Dealing With Your Insurance Company: How to Protect Yourself

Protect yourself when buying or making a claim on an insurance policy.

If you are buying an insurance policy, or making a claim on an existing policy, take steps to protect yourself. By understanding the details of your policy before you buy it, and then gathering appropriate information when you have a claim, you can increase your chances of a successful outcome. Here's how. (For information on resolving disputes with your health insurance company, see Nolo's article Health Plan Disputes: An Overview.

Before You Buy

Always take careful notes when you buy an insurance policy. Write down what the insurance agent tells you about the coverage you are buying. Save your notes in a file with your policy. Also save any promotional material you are given or shown when you buy the policy.

Insist on reading the completed application form yourself instead of allowing the agent to read it to you. Be certain that your answers are truthful, thorough, and complete. If they're not, it could come back to haunt you. The insurance company can rescind your policy entirely -- after you make a large claim -- if it finds some basis for asserting that you misrepresented a significant fact on the application.

Before you buy the policy, insist on seeing it. Make sure that you really understand key points -- things like deductibles, exclusions, and limitations.

When You Have a Claim

Now is the time to get out all those papers you saved so carefully. Review your policy and notes before you speak with a company representative. Make sure you understand the complex coverage, exclusion, and limitations provisions to lessen the likelihood of saying something that the company could twist into a basis for denying the claim.

Gather Evidence

Start gathering materials to help you prove your claim. Photograph your loss and keep records of it. For example, if you are making a claim based on fire and smoke damage to your business or residence, you should photograph the fire-damaged areas and items before they are repaired or discarded.

What Not to Do

A policyholder should never do any of the following:

  • exaggerate any aspect of a claim
  • accept the insurance company's expert's evaluations of the losses without getting an independent expert's estimates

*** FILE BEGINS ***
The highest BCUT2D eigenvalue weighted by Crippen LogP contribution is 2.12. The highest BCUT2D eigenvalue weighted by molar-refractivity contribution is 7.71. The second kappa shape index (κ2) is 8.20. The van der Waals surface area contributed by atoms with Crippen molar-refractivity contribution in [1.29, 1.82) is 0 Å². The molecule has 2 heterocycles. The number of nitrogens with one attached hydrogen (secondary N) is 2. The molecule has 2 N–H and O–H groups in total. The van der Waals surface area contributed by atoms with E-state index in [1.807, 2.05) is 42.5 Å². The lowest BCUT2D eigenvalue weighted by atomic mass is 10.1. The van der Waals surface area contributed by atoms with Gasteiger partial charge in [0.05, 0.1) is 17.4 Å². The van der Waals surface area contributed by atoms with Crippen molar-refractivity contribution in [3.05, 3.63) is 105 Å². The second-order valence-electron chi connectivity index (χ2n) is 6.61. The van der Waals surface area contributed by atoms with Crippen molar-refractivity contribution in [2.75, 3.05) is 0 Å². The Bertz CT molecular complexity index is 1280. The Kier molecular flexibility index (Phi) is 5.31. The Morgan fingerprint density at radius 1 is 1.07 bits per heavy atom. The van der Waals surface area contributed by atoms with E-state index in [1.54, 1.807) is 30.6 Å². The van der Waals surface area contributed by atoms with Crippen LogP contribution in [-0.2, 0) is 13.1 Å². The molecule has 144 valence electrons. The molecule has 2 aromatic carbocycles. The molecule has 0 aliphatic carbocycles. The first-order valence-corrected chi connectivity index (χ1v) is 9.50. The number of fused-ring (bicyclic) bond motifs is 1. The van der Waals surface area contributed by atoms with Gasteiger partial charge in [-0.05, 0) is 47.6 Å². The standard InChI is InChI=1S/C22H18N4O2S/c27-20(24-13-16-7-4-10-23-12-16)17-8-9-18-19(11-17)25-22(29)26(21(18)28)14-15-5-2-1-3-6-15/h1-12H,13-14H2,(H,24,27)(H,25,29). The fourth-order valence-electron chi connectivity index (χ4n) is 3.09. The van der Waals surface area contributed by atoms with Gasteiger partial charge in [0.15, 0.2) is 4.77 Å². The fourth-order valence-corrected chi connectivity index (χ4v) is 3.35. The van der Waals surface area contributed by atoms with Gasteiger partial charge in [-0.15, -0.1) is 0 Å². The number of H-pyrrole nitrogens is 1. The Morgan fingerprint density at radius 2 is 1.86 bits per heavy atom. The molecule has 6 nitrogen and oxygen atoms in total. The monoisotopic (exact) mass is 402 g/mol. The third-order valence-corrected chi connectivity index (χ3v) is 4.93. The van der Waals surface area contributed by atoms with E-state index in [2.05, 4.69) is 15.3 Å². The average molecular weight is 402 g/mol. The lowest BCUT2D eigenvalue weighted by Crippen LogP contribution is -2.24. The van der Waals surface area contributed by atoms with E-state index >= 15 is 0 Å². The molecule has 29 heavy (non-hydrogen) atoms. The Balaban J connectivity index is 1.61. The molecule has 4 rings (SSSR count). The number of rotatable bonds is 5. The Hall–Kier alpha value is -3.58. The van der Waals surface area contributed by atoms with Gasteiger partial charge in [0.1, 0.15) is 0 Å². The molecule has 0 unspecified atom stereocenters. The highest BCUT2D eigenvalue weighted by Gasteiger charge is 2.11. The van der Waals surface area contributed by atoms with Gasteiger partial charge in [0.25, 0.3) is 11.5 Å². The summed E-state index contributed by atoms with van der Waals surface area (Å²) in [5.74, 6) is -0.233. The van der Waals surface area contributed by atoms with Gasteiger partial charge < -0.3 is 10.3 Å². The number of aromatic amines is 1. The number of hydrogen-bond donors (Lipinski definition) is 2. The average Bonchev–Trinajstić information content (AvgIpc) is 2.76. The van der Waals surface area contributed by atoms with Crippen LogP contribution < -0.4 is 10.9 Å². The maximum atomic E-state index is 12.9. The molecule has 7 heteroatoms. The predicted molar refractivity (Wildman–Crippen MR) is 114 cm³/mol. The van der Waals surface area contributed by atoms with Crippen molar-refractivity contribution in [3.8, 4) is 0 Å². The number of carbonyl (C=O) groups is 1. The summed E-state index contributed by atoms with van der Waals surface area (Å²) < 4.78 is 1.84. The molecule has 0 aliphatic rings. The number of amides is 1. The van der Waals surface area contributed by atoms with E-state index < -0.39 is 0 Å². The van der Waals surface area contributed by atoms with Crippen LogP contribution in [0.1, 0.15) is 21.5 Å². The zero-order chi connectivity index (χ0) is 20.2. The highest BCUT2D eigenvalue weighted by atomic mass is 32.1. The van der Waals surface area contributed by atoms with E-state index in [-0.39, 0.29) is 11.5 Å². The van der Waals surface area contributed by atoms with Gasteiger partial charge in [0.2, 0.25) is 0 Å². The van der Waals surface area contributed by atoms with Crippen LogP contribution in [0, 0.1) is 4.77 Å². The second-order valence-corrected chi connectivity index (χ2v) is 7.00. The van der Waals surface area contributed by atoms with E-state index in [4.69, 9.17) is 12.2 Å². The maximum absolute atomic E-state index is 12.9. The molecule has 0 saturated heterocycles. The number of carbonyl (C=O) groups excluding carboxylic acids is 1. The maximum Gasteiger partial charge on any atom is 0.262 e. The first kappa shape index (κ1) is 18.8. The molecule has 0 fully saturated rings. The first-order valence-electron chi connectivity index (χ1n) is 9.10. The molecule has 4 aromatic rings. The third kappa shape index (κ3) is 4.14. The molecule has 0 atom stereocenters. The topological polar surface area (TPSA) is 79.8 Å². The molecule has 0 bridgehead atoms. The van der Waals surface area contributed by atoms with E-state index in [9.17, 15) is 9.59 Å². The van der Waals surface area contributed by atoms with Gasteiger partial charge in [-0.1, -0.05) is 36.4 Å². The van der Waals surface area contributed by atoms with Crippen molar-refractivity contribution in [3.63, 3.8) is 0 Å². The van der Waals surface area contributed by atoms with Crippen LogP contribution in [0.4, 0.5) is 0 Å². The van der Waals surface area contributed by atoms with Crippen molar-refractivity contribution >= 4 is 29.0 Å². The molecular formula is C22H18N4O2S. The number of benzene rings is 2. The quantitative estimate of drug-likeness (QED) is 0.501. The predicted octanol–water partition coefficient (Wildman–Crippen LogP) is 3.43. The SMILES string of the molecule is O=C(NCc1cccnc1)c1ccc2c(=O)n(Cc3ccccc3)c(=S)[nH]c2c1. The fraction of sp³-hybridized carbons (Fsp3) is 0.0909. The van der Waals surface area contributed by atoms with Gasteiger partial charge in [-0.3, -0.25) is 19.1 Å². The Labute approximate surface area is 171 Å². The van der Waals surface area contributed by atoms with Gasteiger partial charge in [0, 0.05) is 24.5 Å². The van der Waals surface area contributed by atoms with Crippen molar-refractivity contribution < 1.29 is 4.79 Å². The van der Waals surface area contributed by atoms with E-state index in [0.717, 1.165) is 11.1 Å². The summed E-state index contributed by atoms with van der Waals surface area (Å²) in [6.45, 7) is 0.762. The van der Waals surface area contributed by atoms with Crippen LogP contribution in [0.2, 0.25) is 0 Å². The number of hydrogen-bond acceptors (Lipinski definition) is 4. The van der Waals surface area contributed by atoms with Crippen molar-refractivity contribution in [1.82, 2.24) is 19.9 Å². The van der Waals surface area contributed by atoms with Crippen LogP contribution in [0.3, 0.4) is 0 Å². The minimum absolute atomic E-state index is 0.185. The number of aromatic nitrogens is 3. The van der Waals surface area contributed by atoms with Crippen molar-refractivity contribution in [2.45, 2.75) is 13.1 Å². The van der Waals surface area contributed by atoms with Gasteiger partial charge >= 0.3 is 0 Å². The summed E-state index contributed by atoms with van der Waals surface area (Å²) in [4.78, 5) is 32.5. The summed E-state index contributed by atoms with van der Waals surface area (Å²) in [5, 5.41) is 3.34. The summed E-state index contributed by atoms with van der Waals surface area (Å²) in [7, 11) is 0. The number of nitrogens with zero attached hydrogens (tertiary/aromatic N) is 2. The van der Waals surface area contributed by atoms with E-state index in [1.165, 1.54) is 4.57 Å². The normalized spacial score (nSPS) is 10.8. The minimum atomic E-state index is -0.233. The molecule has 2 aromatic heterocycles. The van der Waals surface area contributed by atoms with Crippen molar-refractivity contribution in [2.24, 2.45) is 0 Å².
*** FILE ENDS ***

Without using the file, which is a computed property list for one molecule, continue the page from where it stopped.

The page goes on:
• submit to an "examination under oath" by the company without first obtaining legal advice, or
  • sign an insurance company release or check without verifying that the amount is full and correct.

Keep a Log

It's a good to start a log concerning your claim. Write down the date, the time, and a summary of every telephone or written communication with company representatives. Note the name, title, and direct telephone number of every person with whom you have contact.

This is important because insurance companies often switch adjusters on claims, sometimes more than once. You'll need evidence of what was said or done when, and by whom, throughout the handling of the claim. Among other things, keeping such notes can make it more difficult for the insurer to blame any delay on you.

If a Dispute Arises

A few legal rules are on your side when it comes to deciphering a policy. If a dispute over what should be covered goes to court, the coverage provisions will be construed broadly (in your favor), whereas the limitations and exclusions will be interpreted narrowly (in your favor). And because the company wrote the policy, any ambiguities in it will be interpreted in your favor and against the company. The goal of a court will be to honor your reasonable expectations.

For answers to hundreds of legal questions that individuals and families encounter every day, get Nolo's Encyclopedia of Everyday Law, by Shae Irving and the Nolo editors.

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